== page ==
This post spins off of the previous post's interest in extending themes. Because I ended up reworking both how garden handles themes (both their generation and passing them to different theme providers), I spun this off into its own post.

color tokens and generating themes

To start, the minimum number of color tokens needed for garden is two: text and background color. Rather than go monochromatic, we also want a primary color. These should live in an easily configurable place and all components necessary for garden to work should only use these colors.

We'll add a theme object to config.js. It will expect at least a default object with keys corresponding to the theme object, so we'll give it a color object with the necessary colors. We define our themes this way so that, in the future, we can continue extending the theme with other design tokens besides colors. We can also provide config any number of other objects to generate themes. Here's an example with a default and a dark theme:

theme: {
default: {
colors: {
text: '#2d2a24',
background: '#fdfdfd',
primary: '#b7e2d8'
dark: {
colors: {
text: '#ececec',
background: '#2c2c2c',
primary: '#888'

This would be really easy to accomplish with color modes, but we have to also pass the theme to the styled components provider. We'll handle this very similarly to how theme-ui handles it, though.

Next, we need to make sure the theme object supports color overrides. Garden does this using a function called genTheme that takes colors as an argument and returns a theme object.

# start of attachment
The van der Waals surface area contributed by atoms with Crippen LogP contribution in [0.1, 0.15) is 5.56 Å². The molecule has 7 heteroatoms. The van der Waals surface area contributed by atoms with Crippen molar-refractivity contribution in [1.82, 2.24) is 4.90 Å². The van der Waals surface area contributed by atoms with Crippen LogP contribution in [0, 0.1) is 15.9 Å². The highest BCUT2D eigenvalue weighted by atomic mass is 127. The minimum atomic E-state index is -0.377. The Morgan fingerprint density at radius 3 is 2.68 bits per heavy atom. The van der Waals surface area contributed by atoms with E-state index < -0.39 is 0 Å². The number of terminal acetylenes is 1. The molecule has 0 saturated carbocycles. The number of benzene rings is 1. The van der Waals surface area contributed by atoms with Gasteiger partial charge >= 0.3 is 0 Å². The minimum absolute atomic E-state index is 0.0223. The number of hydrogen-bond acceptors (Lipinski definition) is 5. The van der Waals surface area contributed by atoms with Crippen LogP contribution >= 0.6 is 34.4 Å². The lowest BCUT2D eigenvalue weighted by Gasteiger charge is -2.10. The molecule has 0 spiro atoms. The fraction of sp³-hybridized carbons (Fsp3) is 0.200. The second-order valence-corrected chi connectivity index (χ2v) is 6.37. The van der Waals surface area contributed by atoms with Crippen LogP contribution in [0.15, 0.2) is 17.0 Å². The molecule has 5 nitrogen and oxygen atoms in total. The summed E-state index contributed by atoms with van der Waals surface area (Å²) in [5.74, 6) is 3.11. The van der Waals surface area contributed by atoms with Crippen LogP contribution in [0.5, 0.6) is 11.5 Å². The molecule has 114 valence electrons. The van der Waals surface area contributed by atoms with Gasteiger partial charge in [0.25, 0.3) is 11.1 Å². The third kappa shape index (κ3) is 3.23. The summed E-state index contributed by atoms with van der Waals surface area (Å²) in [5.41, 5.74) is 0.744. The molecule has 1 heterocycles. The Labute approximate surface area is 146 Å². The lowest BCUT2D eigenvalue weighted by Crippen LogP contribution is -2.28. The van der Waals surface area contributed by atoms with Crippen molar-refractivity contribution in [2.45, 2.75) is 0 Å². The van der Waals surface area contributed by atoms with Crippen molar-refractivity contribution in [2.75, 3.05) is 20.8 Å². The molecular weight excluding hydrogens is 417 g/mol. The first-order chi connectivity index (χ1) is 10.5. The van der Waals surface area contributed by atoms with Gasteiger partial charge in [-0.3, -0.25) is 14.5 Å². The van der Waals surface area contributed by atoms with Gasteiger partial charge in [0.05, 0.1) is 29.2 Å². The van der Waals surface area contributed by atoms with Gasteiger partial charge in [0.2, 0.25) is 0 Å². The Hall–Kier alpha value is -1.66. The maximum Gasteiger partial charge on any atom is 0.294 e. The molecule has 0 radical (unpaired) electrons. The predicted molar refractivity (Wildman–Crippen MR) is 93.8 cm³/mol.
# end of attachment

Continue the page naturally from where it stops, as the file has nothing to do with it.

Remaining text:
function genTheme({ colors } = { colors: defaultColors }) {

Note here that I also have a set of default color values. You could run the function without any arguments and still get a perfectly good theme object.

toggle between modes

Heavily influenced by theme-ui's color modes documentation, garden takes the themes specified in the config and cycles through them. At the App.js level, we generate an object that contains a list of themes defined in the config, and an array of theme objects generated by those themes. Here, I'm calling them 'modes' just to differentiate them (in name alone) from themes.

const { themes } = siteConfig;
const modeList = {
modes: Object.keys(themes),
modeThemes: Object.keys(themes).map(theme => {
return genTheme({ ...themes[theme] });

In the functional component, we use a hook to setup the default state, and a toggle function to cycle among nodes.

const [currentMode, setMode] = useState('default');
const { modes, modeThemes } = modeList;
const toggleMode = () => {
const index = modes.indexOf(currentMode);
const next = modes[(index + 1) % modes.length];

Wrapping the whole of the app in a context provider allows us to pass the down the mode state and the toggle function.


As an aside, I ended up liking this as a feature rather than the usual sun/moon icon for a few reasons:

  1. more than one theme
  2. clear what theme is on (rather than relying on iconography)
  3. no need for svg imports


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